Thursday, September 10, 2009

Robert Reich On Triggers And The Public Option

Former Secretary of Labor Robert Reich wrote a good essay on why triggers for a public option mean, essentially, that there will be no public option:

The problem is twofold. First, it's impossible to design airtight goals for coverage and cost reductions that won't be picked over by five thousand lobbyists and as many lawyers and litigators even if, at the end of the grace period, it's apparent to everyone else that the goals aren't met. Washington is a vast cesspool of well-paid specialists who know how to stop anything resembling a "trigger." Believe me, they will.

Second, any controversial proposal with some powerful support behind it that gets delayed -- for five years or three years or whenever -- is politically dead. Supporters lose interest. Public attention wanders. The media are on to other issues. Right now the public option is very much alive because so many Democrats care deeply about it, with good reason. But put it off for years, and assign it to the lawyers and lobbyists I just mentioned, and you can kiss it goodbye for ever.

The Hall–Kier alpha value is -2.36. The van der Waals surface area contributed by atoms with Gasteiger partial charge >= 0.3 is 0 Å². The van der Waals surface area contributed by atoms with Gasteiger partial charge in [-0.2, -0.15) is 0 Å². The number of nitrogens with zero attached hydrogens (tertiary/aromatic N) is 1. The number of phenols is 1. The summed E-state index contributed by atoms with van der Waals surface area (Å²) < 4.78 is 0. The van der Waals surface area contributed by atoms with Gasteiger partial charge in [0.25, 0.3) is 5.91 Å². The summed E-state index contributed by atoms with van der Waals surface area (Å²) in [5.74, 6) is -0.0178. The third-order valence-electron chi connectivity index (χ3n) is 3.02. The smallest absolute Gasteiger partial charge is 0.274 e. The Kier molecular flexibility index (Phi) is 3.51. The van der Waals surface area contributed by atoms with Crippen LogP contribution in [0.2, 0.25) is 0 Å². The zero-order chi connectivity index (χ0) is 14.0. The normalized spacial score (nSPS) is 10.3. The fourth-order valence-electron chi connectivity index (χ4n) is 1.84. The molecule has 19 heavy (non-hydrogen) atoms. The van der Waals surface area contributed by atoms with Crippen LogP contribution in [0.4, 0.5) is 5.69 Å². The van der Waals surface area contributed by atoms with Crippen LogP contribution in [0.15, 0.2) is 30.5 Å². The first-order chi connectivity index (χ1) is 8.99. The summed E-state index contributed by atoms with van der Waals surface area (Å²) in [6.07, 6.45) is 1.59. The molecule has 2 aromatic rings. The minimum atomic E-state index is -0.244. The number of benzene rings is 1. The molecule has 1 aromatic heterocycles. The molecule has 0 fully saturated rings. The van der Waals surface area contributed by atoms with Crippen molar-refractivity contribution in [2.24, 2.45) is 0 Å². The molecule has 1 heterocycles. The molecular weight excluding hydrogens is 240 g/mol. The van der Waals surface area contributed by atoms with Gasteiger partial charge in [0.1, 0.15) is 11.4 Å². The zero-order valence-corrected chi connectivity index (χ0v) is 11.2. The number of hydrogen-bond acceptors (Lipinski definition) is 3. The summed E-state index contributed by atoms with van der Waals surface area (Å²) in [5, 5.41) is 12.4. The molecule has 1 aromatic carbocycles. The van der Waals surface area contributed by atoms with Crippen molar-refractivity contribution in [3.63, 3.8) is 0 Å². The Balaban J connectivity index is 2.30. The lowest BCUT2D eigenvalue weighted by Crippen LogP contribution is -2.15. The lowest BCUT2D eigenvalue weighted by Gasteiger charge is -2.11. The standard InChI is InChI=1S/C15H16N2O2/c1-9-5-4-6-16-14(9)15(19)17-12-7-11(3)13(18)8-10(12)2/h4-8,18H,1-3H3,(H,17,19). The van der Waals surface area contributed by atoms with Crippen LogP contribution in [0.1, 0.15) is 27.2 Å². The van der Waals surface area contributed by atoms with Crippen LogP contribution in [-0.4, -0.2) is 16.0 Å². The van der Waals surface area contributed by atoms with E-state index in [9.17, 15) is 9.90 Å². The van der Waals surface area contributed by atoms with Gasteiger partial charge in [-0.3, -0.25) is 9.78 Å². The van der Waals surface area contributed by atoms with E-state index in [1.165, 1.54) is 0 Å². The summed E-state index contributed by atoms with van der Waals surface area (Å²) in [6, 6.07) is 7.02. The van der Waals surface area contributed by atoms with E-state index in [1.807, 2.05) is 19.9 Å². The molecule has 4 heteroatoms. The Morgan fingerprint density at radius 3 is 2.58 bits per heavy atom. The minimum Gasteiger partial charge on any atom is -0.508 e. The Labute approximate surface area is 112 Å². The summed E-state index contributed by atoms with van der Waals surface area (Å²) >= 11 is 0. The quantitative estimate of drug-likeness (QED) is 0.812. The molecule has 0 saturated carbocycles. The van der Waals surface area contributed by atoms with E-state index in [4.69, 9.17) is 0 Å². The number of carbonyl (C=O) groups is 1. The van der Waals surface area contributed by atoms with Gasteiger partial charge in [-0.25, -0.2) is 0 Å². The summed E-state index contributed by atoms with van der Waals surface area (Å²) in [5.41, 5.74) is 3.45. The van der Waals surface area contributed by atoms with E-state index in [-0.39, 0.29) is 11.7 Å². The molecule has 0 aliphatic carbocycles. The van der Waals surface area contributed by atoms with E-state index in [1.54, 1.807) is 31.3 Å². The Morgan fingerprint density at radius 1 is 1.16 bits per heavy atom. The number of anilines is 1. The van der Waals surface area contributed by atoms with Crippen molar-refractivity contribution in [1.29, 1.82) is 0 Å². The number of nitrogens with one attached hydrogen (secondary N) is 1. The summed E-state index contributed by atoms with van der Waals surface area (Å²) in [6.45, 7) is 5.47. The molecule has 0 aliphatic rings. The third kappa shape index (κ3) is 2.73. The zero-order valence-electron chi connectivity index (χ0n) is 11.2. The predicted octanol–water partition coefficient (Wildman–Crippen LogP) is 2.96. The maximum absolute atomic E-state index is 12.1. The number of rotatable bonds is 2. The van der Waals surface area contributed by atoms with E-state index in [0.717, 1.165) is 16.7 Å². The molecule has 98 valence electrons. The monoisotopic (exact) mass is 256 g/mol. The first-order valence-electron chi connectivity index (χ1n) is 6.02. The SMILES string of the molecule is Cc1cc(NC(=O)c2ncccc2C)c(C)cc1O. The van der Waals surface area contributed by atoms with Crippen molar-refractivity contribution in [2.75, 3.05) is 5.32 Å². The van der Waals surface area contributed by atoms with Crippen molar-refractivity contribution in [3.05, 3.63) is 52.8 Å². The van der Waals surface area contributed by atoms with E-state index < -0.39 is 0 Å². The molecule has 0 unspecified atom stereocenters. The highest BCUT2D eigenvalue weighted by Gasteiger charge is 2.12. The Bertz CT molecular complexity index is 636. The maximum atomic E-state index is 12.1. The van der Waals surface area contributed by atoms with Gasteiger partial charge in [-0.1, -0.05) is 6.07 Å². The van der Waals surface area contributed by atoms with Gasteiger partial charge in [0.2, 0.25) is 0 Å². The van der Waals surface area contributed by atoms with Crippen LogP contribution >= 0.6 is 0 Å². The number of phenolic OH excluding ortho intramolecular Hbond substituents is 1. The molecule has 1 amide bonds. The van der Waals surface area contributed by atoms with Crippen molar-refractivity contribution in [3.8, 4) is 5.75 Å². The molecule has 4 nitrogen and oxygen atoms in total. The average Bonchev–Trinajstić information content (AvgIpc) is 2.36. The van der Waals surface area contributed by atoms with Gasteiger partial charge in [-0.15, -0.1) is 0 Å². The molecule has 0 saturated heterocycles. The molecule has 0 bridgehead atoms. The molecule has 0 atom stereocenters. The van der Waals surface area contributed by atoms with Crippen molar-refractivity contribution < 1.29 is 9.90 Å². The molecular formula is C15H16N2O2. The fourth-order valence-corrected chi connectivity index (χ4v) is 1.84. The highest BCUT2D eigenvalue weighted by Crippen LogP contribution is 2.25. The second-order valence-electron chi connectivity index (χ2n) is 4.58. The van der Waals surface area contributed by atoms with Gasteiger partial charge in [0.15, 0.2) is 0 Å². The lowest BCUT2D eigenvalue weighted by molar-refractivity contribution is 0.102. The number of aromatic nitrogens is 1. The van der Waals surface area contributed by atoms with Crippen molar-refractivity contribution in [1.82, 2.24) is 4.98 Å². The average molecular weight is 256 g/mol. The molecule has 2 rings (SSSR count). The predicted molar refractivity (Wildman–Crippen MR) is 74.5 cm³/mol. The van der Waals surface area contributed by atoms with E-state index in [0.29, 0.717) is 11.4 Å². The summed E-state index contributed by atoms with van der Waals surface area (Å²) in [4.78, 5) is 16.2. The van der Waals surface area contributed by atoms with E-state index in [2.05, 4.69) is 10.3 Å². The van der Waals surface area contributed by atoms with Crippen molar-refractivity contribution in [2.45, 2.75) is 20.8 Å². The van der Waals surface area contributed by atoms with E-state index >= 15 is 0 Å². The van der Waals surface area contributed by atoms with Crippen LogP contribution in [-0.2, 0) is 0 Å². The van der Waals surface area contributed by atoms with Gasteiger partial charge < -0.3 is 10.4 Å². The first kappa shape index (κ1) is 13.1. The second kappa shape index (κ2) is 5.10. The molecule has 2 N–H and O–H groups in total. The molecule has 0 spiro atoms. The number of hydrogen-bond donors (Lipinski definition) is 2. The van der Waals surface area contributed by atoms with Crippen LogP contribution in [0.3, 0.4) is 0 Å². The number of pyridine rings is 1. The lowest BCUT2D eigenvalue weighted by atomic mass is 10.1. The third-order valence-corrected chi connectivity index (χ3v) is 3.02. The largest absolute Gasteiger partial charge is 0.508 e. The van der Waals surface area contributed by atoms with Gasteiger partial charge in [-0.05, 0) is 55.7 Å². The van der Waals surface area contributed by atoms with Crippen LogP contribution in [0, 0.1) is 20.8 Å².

The Snowe Job, and Why a "Trigger" for a Public Option is Nonsense

It's a great tutorial about how things really work in DC, and well worth a read. If you haven't watched it already, I featured Reich's YouTube video explaining what the public option is yesterday. It's also well worth the time.

Journalist turned TV writer David Simon summed up why public option triggers won't ever be pulled when he said:

"I have the utmost confidence in the ability of any ambitious soul anywhere to take what is not progress and what is not valid and to gloss it up and to say, "We're doing a great job."

The folks in our nation's capital have been playing this game since the Reagan era, if not earlier. They're perfectly capable of ignoring the obvious while they do what's in their own best interests.

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